748) SCAMPER: Substitute; Combine; Adapt; Modify, Minimize, Magnify; Put to Another Use; Eliminate, Elaborate; Rearrange, Reverse ... a great tool to use when creating a new product, service, process, or business methodology. [Thank you, Robert Eberle and Alex Osborn]
747) One experiment after another ... so goes life!
746) Some people never miss an opportunity to miss an opportunity. [Thank you, Algernon West]
745) Keep our fingers crossed and our toes on the road.
744) Does our name fit customers' expectations?
743) Customers are easily satisfied with the best ... give it to them.
742) Good leaders are innovative and entrepreneurial.
741) Amplify good signals. [Thank you, Fairchild Semiconductor]
740) Ideas build upon each other.
739) Innovation barely exists until it is communicated and brought to life in the minds of others.
738) The right to do something does not mean that doing it is right. [Thank you, William Safire]
737) Skilled innovators and entrepreneurs are expressive
736) When the cat's out of the bag ... it's fair game for us to chase it! [Thank you, Paul Biegler]
735) When writing our business plan, avoid overestimating on our financial projections ... sure we want to look good, but resist optimism here ... use half of what we think is reasonable ... better to underestimate than set expectations that aren't fulfilled. [Thank you, Kaye Vivian]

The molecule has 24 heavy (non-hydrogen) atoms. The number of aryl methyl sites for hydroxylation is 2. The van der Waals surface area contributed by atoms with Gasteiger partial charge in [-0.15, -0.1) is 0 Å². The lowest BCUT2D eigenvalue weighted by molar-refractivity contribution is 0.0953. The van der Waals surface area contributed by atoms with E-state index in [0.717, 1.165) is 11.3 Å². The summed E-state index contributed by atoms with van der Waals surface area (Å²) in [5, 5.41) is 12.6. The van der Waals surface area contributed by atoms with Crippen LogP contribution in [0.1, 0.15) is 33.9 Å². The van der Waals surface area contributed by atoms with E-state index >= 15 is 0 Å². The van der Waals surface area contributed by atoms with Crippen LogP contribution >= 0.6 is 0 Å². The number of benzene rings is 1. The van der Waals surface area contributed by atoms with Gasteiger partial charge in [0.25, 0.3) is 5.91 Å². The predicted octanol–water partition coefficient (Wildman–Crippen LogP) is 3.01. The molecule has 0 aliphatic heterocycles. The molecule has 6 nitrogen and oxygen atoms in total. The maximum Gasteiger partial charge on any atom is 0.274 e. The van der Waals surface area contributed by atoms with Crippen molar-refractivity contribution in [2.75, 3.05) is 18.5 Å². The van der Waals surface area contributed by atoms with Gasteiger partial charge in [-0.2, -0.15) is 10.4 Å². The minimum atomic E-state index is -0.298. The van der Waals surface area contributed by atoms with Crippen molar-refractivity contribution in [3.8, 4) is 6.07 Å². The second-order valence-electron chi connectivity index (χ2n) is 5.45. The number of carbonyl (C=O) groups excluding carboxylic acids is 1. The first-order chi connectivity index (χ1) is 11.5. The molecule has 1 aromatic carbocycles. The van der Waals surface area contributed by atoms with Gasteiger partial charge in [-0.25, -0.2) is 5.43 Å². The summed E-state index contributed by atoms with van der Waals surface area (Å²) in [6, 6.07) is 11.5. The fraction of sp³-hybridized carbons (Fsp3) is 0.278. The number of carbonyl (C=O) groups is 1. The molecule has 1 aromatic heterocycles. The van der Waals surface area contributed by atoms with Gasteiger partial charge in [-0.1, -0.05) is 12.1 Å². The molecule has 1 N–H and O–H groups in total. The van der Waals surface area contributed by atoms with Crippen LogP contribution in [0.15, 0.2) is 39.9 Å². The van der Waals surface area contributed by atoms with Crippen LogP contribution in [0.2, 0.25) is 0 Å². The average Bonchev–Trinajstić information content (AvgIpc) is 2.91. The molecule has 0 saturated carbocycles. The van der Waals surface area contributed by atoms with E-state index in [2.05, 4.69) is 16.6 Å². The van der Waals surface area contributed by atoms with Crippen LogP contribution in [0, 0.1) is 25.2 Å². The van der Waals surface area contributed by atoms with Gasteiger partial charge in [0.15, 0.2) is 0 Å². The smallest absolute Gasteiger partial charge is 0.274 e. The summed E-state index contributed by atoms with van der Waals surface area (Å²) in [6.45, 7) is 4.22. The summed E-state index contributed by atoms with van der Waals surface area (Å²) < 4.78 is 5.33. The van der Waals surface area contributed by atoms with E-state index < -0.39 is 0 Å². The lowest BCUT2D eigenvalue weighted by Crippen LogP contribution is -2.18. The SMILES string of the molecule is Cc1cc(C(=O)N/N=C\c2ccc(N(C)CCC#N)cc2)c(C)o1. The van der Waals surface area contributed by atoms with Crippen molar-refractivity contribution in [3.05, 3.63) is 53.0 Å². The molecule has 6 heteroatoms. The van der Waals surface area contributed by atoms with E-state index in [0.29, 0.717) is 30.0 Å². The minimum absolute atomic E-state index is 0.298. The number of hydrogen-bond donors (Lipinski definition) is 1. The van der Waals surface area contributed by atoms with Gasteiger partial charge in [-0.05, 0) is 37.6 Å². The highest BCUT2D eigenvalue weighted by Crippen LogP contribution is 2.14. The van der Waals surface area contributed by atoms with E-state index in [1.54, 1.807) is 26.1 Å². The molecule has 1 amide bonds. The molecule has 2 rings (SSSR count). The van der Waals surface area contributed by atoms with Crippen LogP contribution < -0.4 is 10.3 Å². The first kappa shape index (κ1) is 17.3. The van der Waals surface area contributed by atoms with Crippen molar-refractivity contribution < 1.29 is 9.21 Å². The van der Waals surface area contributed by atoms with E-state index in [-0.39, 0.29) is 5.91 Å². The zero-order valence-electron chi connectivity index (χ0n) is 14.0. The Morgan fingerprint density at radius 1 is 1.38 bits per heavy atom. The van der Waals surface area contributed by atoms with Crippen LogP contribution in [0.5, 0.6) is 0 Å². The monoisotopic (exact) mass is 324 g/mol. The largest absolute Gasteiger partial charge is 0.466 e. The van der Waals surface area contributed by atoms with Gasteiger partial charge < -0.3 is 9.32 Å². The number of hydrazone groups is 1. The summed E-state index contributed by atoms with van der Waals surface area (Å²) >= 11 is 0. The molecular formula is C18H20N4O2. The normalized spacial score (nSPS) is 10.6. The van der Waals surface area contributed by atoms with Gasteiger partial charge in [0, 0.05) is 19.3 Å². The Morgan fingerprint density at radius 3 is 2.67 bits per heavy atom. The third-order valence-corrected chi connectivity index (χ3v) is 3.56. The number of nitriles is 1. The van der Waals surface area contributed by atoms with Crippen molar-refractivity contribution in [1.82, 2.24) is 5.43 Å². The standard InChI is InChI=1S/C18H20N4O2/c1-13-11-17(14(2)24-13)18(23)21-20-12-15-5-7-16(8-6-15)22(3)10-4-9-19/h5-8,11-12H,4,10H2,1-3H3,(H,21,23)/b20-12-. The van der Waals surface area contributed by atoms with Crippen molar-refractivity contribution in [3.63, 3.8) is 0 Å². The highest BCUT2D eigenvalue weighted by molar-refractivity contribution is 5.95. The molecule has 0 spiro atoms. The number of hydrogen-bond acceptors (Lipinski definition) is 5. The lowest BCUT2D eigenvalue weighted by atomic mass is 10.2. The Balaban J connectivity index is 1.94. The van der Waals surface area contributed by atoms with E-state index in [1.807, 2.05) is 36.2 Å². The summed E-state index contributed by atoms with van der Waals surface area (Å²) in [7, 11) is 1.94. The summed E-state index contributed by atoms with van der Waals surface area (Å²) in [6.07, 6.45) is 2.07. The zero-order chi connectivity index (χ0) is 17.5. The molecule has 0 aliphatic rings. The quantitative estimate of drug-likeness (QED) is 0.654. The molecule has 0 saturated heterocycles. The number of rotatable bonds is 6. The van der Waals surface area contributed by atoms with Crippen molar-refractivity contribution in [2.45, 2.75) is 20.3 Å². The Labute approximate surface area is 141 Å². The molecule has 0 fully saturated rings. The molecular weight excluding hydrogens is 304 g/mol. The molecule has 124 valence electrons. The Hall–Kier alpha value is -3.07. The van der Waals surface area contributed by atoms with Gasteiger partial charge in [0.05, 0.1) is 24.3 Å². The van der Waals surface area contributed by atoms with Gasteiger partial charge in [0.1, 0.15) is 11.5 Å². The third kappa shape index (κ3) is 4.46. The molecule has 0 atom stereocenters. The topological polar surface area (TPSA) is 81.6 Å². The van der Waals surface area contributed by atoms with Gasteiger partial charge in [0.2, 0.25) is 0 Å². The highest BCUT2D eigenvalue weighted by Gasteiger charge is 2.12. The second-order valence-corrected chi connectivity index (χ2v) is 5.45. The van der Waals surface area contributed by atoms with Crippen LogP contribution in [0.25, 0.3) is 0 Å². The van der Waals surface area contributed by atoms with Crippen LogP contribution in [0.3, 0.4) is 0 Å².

734) Giving advice is easy ... taking it is hard!
733) Common cause of venture death: lack of resources.
732) Cutting costs without improving quality is futile. [Thank you, W Edwards Deming]
731) Elvis has left the building. Bummer.
730) Business plan outline: Executive summary; Company description; Industry analysis and trends; Target market; Competition; Strategic position and risk assessment; Marketing plan and sales strategy; Operations; Technology plan; Management and organization; Community involvement and social responsibility; Development, milestones, and exit plan; The financials. [Thank you, Rhonda Abrams]
729) Numbers can be bent to the will of whoever happens to be wielding them. [Thank you, Darrell Huff]
728) Do not let what we cannot do interfere with what we can. [Thank you, John Wooden]
727) Vegetables or Minerals ... what should we focus on today?
726) If we stay in the middle of the road, we'll get run over.